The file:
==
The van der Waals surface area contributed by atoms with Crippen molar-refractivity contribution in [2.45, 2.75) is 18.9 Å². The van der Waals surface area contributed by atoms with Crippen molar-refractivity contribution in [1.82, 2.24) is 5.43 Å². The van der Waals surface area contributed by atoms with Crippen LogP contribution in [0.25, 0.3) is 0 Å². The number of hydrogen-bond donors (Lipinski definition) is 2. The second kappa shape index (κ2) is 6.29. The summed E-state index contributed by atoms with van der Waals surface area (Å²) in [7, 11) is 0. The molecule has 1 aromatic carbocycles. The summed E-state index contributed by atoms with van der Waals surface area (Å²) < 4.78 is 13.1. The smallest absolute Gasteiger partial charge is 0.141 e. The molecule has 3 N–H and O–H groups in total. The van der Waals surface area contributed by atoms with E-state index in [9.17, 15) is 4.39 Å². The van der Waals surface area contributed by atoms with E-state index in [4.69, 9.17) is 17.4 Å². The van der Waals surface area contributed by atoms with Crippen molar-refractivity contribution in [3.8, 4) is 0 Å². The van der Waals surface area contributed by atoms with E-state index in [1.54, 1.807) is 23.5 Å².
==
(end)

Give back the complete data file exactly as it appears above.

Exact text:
The van der Waals surface area contributed by atoms with Crippen molar-refractivity contribution in [2.45, 2.75) is 18.9 Å². The van der Waals surface area contributed by atoms with Crippen molar-refractivity contribution in [1.82, 2.24) is 5.43 Å². The van der Waals surface area contributed by atoms with Crippen LogP contribution in [0.25, 0.3) is 0 Å². The number of hydrogen-bond donors (Lipinski definition) is 2. The second kappa shape index (κ2) is 6.29. The summed E-state index contributed by atoms with van der Waals surface area (Å²) in [7, 11) is 0. The molecule has 1 aromatic carbocycles. The summed E-state index contributed by atoms with van der Waals surface area (Å²) < 4.78 is 13.1. The smallest absolute Gasteiger partial charge is 0.141 e. The molecule has 3 N–H and O–H groups in total. The van der Waals surface area contributed by atoms with E-state index in [9.17, 15) is 4.39 Å². The van der Waals surface area contributed by atoms with E-state index in [4.69, 9.17) is 17.4 Å². The van der Waals surface area contributed by atoms with Crippen molar-refractivity contribution in [3.8, 4) is 0 Å². The van der Waals surface area contributed by atoms with E-state index in [1.54, 1.807) is 23.5 Å².